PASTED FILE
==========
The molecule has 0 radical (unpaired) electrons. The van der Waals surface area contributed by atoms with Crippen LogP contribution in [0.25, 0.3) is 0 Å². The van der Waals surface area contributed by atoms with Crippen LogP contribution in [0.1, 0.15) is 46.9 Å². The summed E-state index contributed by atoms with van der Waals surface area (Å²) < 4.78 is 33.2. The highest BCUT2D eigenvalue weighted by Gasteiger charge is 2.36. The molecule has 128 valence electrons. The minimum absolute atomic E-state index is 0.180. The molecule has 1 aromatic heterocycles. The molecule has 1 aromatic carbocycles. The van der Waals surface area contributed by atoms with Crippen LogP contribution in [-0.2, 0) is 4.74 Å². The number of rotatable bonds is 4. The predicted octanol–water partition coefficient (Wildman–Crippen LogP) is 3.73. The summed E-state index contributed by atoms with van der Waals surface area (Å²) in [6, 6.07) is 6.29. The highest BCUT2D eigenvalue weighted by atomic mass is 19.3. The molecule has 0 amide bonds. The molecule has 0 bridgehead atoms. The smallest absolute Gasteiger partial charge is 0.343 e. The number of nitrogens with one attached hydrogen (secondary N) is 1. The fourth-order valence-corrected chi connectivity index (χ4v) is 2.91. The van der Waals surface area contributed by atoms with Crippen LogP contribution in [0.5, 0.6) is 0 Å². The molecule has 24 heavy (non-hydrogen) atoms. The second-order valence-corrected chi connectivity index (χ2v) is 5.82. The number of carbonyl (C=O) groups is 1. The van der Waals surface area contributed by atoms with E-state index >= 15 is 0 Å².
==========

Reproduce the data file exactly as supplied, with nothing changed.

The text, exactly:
The molecule has 0 radical (unpaired) electrons. The van der Waals surface area contributed by atoms with Crippen LogP contribution in [0.25, 0.3) is 0 Å². The van der Waals surface area contributed by atoms with Crippen LogP contribution in [0.1, 0.15) is 46.9 Å². The summed E-state index contributed by atoms with van der Waals surface area (Å²) < 4.78 is 33.2. The highest BCUT2D eigenvalue weighted by Gasteiger charge is 2.36. The molecule has 128 valence electrons. The minimum absolute atomic E-state index is 0.180. The molecule has 1 aromatic heterocycles. The molecule has 1 aromatic carbocycles. The van der Waals surface area contributed by atoms with Crippen LogP contribution in [-0.2, 0) is 4.74 Å². The number of rotatable bonds is 4. The predicted octanol–water partition coefficient (Wildman–Crippen LogP) is 3.73. The summed E-state index contributed by atoms with van der Waals surface area (Å²) in [6, 6.07) is 6.29. The highest BCUT2D eigenvalue weighted by atomic mass is 19.3. The molecule has 0 amide bonds. The molecule has 0 bridgehead atoms. The smallest absolute Gasteiger partial charge is 0.343 e. The number of nitrogens with one attached hydrogen (secondary N) is 1. The fourth-order valence-corrected chi connectivity index (χ4v) is 2.91. The van der Waals surface area contributed by atoms with Crippen LogP contribution in [0.5, 0.6) is 0 Å². The molecule has 24 heavy (non-hydrogen) atoms. The second-order valence-corrected chi connectivity index (χ2v) is 5.82. The number of carbonyl (C=O) groups is 1. The van der Waals surface area contributed by atoms with E-state index >= 15 is 0 Å².